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The National Do Not Call List

Information for RBC clients about the new National Do Not Call List

 

On September 30, 2008, the Canadian Radio-television and Telecommunications Commission (CRTC) will be implementing a National Do Not Call List (DNCL). Canadians will be able to dial a 1-800 number and register their phone number (landline, cellphone, fax and VOIP, up to three numbers at a time) with the CRTC to avoid receiving unsolicited contact from telemarketers.

Along with major banks, other financial institutions, the Canadian Bankers Association and other industry associations, RBC was involved in the legislative review process. This is an extension of our own internal commitment to our clients which respects their preferences regarding contact with us.

It helps to know when the rules apply and when they donít. For example, the National DNCL rules do not apply in situations where companies contact their existing clients for marketing, operational, regulatory or advisory reasons.

Below are the answers to some frequently asked questions about the DNCL. If you have a question that isnít answered here, or you would like more information about the National DNCL, please visit the CRTC website for more details.

Frequently asked questions

1.   How does the National Do Not Call List work?
2.   Does the financial services industry support the creation of the DNCL?
3.   Does the National DNCL apply to all organizations?
4.   Does being on the National DNCL prevent all calls from RBC?
5.   What if I no longer wish to receive marketing calls from RBC, regardless of whether I have a relationship with you?
6.   Why can I not request to be added to your internal do not call lists by e-mail?
7.   How do I register for the National Do Not Call List?
1. How does the National Do Not Call List work?

If you wish to receive fewer telemarketing calls, you can have your cellular, home phone and fax numbers included on the National ďDo Not CallĒ List. Most companies and organizations making unsolicited telemarketing or sales calls will no longer be able to contact you unless they are exempt, for example, if you have an existing business relationship with them.

Your contact numbers will be added to the National DNCL within 24 hours and telemarketers who are not exempted have 31 days to take you off their calling lists. You must renew your registration with the National DNCL every three years and, if your contact numbers change, you need to register the new numbers.

2. Does the financial services industry support the creation of the DNCL?

Yes. The financial services industry has long supported the introduction of a national Do Not Call List and has been working with the CRTC and other organizations to put it into place.

Financial institutions sometimes use telemarketing to inform Canadians about products and services that may be of interest, but they also respect the wishes of people who do not want to receive these calls. For some time, RBC companies have had internal do not call lists, which we carefully maintain and constantly update.

3. Does the National DNCL apply to all organizations?

It applies to all organizations in Canada, including financial institutions, but there are exceptions for certain types of calls. Registered charities, political parties and newspapers have exemptions under the National DNCL and can still call, as can companies conducting surveys or market research. If you have an existing business relationship with an organization, you may also be called by that organization.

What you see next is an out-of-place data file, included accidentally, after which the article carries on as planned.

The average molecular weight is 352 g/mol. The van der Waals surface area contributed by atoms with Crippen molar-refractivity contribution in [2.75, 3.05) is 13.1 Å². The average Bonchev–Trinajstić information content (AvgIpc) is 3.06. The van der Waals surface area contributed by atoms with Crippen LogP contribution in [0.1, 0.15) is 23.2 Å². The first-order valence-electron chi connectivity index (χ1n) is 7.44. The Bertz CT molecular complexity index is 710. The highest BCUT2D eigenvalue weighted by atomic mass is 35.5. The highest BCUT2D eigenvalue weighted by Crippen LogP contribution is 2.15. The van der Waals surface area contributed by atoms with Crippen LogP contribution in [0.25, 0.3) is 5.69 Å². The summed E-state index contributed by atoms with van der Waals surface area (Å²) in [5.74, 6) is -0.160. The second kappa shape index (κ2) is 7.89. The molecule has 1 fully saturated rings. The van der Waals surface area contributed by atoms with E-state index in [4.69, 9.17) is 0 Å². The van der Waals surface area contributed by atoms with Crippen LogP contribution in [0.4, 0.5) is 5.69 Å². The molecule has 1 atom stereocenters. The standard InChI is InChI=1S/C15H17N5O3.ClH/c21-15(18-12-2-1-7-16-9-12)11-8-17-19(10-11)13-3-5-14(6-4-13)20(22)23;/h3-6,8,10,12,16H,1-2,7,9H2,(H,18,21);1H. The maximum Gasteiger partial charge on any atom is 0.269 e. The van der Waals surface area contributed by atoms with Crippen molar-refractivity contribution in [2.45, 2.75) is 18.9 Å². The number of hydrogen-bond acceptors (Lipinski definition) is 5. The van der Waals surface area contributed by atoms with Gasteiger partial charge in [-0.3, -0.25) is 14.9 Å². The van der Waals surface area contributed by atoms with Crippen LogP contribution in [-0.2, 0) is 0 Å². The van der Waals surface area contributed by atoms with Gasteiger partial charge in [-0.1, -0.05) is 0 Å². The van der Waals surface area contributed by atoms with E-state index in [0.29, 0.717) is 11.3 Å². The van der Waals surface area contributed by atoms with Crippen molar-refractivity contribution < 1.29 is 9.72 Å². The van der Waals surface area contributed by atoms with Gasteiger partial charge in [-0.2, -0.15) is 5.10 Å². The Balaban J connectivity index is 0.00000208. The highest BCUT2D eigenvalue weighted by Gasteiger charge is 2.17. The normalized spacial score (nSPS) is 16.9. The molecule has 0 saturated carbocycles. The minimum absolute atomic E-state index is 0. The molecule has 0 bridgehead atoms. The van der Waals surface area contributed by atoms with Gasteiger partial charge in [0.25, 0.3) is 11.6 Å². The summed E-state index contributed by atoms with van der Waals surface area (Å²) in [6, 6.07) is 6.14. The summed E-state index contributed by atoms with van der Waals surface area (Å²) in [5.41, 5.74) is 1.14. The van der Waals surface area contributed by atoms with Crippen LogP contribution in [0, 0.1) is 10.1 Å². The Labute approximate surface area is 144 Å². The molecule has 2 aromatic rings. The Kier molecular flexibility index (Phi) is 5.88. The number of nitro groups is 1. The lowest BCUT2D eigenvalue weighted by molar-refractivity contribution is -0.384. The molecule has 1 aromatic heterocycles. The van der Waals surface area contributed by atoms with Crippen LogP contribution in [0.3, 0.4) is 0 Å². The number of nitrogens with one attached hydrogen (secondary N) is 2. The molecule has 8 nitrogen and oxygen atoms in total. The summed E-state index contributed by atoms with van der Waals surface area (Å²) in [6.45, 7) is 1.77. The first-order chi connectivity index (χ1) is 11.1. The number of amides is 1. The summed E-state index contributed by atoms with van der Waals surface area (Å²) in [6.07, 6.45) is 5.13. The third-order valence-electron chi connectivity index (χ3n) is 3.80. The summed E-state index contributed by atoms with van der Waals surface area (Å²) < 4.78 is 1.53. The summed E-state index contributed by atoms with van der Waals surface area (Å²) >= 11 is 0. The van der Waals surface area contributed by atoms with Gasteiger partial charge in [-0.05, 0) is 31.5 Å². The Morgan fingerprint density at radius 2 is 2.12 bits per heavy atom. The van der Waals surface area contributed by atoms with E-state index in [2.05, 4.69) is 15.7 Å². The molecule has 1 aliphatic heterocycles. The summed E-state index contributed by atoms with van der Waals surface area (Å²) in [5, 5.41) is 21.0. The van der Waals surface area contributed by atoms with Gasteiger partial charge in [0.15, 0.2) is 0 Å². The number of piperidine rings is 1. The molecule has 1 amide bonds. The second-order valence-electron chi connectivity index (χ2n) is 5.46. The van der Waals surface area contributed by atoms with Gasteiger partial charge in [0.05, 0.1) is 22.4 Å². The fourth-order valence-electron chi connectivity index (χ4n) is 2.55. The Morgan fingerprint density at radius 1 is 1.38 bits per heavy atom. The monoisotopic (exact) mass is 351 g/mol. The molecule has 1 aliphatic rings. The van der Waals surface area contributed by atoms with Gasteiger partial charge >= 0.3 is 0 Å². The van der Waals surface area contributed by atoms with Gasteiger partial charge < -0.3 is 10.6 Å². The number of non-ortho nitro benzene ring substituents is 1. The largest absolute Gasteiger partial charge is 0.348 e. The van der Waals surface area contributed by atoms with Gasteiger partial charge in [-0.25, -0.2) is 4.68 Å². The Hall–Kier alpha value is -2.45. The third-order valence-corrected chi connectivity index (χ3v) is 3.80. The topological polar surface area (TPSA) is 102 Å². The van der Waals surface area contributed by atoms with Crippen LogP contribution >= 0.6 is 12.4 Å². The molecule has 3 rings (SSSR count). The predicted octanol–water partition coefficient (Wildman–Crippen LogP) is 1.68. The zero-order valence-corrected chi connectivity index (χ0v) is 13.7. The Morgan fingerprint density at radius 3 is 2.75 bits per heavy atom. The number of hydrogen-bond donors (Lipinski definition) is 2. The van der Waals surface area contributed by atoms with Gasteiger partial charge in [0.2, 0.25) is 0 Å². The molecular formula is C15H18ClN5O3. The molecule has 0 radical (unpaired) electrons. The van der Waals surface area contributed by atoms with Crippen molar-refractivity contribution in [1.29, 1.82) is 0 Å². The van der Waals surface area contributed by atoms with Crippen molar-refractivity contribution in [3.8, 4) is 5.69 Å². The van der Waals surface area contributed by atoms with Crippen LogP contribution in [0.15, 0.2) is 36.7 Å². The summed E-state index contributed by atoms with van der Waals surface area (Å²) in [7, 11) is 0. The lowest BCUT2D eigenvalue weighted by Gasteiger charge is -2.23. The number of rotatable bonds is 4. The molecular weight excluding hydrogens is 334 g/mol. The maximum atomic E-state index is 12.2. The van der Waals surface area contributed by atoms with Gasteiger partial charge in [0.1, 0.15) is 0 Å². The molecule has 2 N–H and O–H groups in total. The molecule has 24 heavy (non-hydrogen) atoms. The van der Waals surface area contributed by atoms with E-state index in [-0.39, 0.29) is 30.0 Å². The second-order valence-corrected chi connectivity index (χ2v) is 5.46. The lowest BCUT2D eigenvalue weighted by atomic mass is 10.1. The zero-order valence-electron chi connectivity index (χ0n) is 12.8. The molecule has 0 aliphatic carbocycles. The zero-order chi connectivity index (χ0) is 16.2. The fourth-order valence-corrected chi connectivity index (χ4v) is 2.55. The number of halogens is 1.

4. Does being on the National DNCL prevent all calls from RBC?

If you have submitted an inquiry or application in the last six months or have been a customer of RBC in the past 18 months ó for example, if you have an account (banking, investment), mortgage, credit card, insurance product or loan ó you are considered to have an existing business relationship with us and we may call you. You may also receive non-marketing service calls related to your accounts, such as a telephone call if we suspect fraudulent activity on your debit or credit card, a reminder about product renewal dates, to activate a new credit card or a request to review your investments.

5. What if I no longer wish to receive marketing calls from RBC, regardless of whether I have a relationship with you?

We are committed to respecting the wishes of our clients or consumers who do not wish to receive telemarketing calls from us. There are two simple ways to add your name to our internal do not call lists:

  • You can call or visit your bank branch or check www.rbc.com for information on how to add your name to our internal do not call lists. You will be asked a series of security questions, so that we can verify your identity.
  • If you receive a telemarketing call from us, you can ask at that time to be added to our internal do not call lists.
6. Why can I not request to be added to your internal do not call lists by e-mail?

To protect your personal information in our files, we have to make sure that you are the one requesting any changes. Since we are unable to confirm the identity of e-mail senders, we canít accept e-mail requests to change client information in our files ó either from you or from a third-party service. To protect your personal information and process your request, you will need to contact us yourself via telephone or in person and identify yourself to us.

7. How do I register for the National Do Not Call List?

After September 30, 2008, you will be able to register your cellular, home phone and fax numbers by calling 1-866-580-DNCL (1-866-580-3625) or visiting www.lnnte-dncl.gc.ca and following the instructions.

 

11/07/2012 10:59:56